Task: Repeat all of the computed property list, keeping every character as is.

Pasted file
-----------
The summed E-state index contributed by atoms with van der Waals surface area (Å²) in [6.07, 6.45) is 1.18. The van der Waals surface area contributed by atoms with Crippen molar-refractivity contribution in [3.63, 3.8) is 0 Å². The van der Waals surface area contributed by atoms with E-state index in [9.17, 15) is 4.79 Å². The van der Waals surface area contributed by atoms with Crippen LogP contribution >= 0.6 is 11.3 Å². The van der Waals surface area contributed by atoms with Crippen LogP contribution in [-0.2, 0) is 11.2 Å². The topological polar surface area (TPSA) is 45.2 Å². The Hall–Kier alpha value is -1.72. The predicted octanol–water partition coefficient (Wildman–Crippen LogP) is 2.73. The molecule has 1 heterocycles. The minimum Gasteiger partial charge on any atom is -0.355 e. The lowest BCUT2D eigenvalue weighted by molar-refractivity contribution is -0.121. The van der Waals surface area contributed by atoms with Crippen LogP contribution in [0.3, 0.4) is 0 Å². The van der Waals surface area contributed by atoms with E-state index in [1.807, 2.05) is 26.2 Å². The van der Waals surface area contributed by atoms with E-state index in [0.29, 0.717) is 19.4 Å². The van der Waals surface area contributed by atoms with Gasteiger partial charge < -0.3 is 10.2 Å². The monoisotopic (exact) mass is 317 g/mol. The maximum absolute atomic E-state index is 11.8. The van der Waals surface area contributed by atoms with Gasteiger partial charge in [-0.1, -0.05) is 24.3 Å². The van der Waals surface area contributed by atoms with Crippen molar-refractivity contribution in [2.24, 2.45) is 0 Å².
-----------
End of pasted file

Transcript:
The summed E-state index contributed by atoms with van der Waals surface area (Å²) in [6.07, 6.45) is 1.18. The van der Waals surface area contributed by atoms with Crippen molar-refractivity contribution in [3.63, 3.8) is 0 Å². The van der Waals surface area contributed by atoms with E-state index in [9.17, 15) is 4.79 Å². The van der Waals surface area contributed by atoms with Crippen LogP contribution >= 0.6 is 11.3 Å². The van der Waals surface area contributed by atoms with Crippen LogP contribution in [-0.2, 0) is 11.2 Å². The topological polar surface area (TPSA) is 45.2 Å². The Hall–Kier alpha value is -1.72. The predicted octanol–water partition coefficient (Wildman–Crippen LogP) is 2.73. The molecule has 1 heterocycles. The minimum Gasteiger partial charge on any atom is -0.355 e. The lowest BCUT2D eigenvalue weighted by molar-refractivity contribution is -0.121. The van der Waals surface area contributed by atoms with Crippen LogP contribution in [0.3, 0.4) is 0 Å². The van der Waals surface area contributed by atoms with E-state index in [1.807, 2.05) is 26.2 Å². The van der Waals surface area contributed by atoms with E-state index in [0.29, 0.717) is 19.4 Å². The van der Waals surface area contributed by atoms with Gasteiger partial charge < -0.3 is 10.2 Å². The monoisotopic (exact) mass is 317 g/mol. The maximum absolute atomic E-state index is 11.8. The van der Waals surface area contributed by atoms with Gasteiger partial charge in [-0.1, -0.05) is 24.3 Å². The van der Waals surface area contributed by atoms with Crippen molar-refractivity contribution in [2.24, 2.45) is 0 Å².